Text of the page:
Schools encouraged to teach kids computer science, coding

Schools are being encouraged to teach coding and other computer science classes.

A first-grader in Philadelphia recently became the world's youngest known computer game programmer, reported CBS Philadelphia. The 7-year-old, Zora Ball, learned coding through "Bootstrap," a program designed to teach programming. Ball spent one Saturday in a special class learning the foundations of code, spent ten weeks being introduced to the basics and then built her own video game, which she named "Vampire Diamonds." The object of the game is to get the diamond and avoid the vampire, explained Tariq Al-Nasir, who helped teach Ball coding, to CBS. Vampire Diamonds will be available online by the end of this summer, according to ABC 6 News, with an app to follow next year.

A push for better STEM education in schools
This story is unusual, but it taps into a dialog that has become increasingly common among educators, IT professionals and legislators: the need to provide better science, technology, engineering and math (STEM) education. In President Barack Obama's State of the Union address, he directly challenged high schools to do a better job of preparing their students for technical careers.

One STEM area in particular that has gathered growing support among the technology community is computer science. Groups are pushing for additional computer classes in elementary, middle and high schools so that students have a better understanding of technology. They want students to have opportunities – like the one offered to Zora Ball – to learn coding and computer programming.

This push is motivated in large part by the shortage of qualified candidates to fill STEM jobs, which is predicted to become even greater in the years to come – especially in the computer science field. The Bureau of Labor Statistics predicted that only 30 percent of the 1.4 million U.S. jobs created in computer science between now and 2020 will be able to be filled, reported Forbes.

Teaching coding in schools
A number of organizations have advocated for computer coding instruction in schools. But it has been difficult for them to make progress because coding is not a skill traditionally taught and it's difficult to learn, reported Forbes. In fact, computer science education has been decreasing, with introductory computer science courses down 17 percent since 2005. Additionally, Forbes noted, only 5 percent of high schools offer AP classes in computer science, according to CodeHS's Jeremy Keeshin.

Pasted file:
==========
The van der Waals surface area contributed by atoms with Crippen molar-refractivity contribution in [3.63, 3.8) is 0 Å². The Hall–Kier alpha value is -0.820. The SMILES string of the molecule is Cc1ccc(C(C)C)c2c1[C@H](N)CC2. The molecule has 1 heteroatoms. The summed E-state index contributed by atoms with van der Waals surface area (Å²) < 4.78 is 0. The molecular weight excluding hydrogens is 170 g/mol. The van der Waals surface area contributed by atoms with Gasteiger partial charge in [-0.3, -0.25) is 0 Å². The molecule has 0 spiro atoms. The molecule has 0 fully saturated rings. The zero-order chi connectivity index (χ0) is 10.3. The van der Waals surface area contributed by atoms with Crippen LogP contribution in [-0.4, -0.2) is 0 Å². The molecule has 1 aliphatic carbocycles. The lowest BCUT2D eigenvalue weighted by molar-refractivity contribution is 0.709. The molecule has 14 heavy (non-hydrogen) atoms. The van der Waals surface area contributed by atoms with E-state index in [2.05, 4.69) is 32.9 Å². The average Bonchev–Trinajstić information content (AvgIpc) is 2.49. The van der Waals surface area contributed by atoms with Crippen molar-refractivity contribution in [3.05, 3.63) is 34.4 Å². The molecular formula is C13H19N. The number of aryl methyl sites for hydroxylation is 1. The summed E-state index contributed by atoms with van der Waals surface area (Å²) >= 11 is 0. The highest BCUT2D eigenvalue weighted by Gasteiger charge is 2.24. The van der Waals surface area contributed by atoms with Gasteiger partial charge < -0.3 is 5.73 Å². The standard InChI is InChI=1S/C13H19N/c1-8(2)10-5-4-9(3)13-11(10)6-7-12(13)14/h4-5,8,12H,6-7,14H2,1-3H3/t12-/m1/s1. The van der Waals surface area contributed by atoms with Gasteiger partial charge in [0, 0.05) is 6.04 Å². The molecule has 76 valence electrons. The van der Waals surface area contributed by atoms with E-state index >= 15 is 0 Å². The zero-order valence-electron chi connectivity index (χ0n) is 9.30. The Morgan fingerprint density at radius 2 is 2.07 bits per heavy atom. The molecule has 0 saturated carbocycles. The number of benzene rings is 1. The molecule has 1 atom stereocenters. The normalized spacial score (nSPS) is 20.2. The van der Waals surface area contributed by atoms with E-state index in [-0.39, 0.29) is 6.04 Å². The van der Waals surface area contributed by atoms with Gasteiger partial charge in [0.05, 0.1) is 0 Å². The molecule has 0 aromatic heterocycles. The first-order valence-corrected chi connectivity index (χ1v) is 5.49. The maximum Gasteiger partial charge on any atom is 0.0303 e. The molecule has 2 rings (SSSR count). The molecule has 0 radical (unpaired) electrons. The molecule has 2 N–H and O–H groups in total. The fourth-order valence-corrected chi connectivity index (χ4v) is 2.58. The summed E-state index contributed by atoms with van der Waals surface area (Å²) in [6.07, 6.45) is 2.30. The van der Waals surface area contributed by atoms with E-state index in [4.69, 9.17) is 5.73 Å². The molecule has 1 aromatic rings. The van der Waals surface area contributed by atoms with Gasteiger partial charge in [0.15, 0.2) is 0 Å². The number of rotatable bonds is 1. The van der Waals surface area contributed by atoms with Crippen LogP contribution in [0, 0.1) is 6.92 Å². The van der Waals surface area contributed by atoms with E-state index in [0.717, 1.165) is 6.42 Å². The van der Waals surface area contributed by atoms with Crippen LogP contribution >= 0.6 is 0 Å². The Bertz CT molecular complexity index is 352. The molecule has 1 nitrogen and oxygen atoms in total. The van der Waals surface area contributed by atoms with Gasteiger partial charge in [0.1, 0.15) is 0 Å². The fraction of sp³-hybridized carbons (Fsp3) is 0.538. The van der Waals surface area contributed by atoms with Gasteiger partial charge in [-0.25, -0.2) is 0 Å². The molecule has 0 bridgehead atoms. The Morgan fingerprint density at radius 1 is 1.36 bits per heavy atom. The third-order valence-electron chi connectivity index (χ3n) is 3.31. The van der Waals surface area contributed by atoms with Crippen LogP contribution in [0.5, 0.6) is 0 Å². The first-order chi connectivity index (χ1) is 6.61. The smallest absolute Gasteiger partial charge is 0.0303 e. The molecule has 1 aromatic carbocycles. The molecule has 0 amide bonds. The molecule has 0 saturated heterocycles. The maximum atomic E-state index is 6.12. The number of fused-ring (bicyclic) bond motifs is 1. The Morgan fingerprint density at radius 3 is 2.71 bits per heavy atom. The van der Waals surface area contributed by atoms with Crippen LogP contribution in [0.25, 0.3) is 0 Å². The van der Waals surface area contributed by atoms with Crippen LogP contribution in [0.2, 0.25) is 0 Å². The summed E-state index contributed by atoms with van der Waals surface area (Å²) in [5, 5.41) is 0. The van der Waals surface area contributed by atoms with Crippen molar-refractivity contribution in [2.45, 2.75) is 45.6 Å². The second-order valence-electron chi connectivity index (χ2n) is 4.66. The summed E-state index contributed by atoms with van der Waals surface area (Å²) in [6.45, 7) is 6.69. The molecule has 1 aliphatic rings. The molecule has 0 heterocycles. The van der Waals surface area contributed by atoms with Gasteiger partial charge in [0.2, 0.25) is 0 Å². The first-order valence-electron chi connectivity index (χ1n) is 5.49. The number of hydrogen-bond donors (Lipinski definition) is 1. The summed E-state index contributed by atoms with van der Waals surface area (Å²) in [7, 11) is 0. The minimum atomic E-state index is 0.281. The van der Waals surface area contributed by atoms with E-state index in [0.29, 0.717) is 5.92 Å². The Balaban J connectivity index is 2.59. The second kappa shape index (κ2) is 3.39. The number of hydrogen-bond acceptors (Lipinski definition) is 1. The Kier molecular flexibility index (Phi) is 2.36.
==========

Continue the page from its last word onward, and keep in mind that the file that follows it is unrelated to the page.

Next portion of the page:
"If you look at the statistics," Keeshin told Forbes, "it is clear that one of the most in-demand STEM skills is computer science, and this is one that most high schools are neglecting. While many areas of the economy are stagnating, there are over 100,000 jobs in CS-related fields that can't be filled."

Keeshin is the co-founder of CodeHS, which helps schools introduce a coding curriculum to their students. Their website provides information about the fundamentals of coding, offers instructional videos, provides support to teachers and also has a team of online tutors that are available to help students. So far, they have 20 high schools signed up, wrote Forbes, and hope to boost that number in the coming year to several hundred. Eventually, they want all high schools in the country to begin offering coding. 

Keeshin attributed the lack of CS education to a few different things: schools don't have computer science teachers (or don't have the budget to hire them), computer science isn't required, so schools aren't trying to make room in their already-packed curriculum; the idea of computer science as it's currently presented isn't appealing to students; and existing educational materials used to teach computer science aren't exciting for students. He hopes that his organization – and other groups advocating for computer science education – can change that. New classroom software that breaks complex computer science concepts into manageable and fun lessons could also benefit students and teachers alike.

Do you think students should learn computer science skills in elementary, middle or high school? Are there technical skills that you think are important for students to acquire by the time they graduate? Please share your thoughts below!

Heman Mehta

Heman, aka: He-Man, is the "Master of Deep Freeze" and Director of Product Managment. He has been with Faronics for more than 10 years and is (of course) the biggest evangelist of Deep Freeze. When not living the "PM Lifestyle", you'll find him traveling the world—his last count was at about 35 countries visited.